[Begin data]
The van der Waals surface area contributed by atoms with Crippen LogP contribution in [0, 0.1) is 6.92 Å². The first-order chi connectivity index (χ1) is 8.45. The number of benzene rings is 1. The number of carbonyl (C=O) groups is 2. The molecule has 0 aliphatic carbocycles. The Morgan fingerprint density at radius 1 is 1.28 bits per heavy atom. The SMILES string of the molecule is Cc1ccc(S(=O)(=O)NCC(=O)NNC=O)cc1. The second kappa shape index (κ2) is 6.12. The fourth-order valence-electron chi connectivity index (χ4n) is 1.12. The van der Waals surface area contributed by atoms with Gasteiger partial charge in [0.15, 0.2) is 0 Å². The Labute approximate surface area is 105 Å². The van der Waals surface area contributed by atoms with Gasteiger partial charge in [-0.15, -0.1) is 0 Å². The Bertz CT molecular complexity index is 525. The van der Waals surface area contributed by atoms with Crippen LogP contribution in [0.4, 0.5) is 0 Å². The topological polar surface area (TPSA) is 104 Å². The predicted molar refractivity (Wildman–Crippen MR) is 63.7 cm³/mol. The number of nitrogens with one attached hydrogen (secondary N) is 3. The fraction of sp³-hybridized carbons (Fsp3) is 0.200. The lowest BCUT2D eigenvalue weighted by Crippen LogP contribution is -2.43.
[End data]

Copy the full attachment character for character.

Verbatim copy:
The van der Waals surface area contributed by atoms with Crippen LogP contribution in [0, 0.1) is 6.92 Å². The first-order chi connectivity index (χ1) is 8.45. The number of benzene rings is 1. The number of carbonyl (C=O) groups is 2. The molecule has 0 aliphatic carbocycles. The Morgan fingerprint density at radius 1 is 1.28 bits per heavy atom. The SMILES string of the molecule is Cc1ccc(S(=O)(=O)NCC(=O)NNC=O)cc1. The second kappa shape index (κ2) is 6.12. The fourth-order valence-electron chi connectivity index (χ4n) is 1.12. The van der Waals surface area contributed by atoms with Gasteiger partial charge in [0.15, 0.2) is 0 Å². The Labute approximate surface area is 105 Å². The van der Waals surface area contributed by atoms with Gasteiger partial charge in [-0.15, -0.1) is 0 Å². The Bertz CT molecular complexity index is 525. The van der Waals surface area contributed by atoms with Crippen LogP contribution in [0.4, 0.5) is 0 Å². The topological polar surface area (TPSA) is 104 Å². The predicted molar refractivity (Wildman–Crippen MR) is 63.7 cm³/mol. The number of nitrogens with one attached hydrogen (secondary N) is 3. The fraction of sp³-hybridized carbons (Fsp3) is 0.200. The lowest BCUT2D eigenvalue weighted by Crippen LogP contribution is -2.43.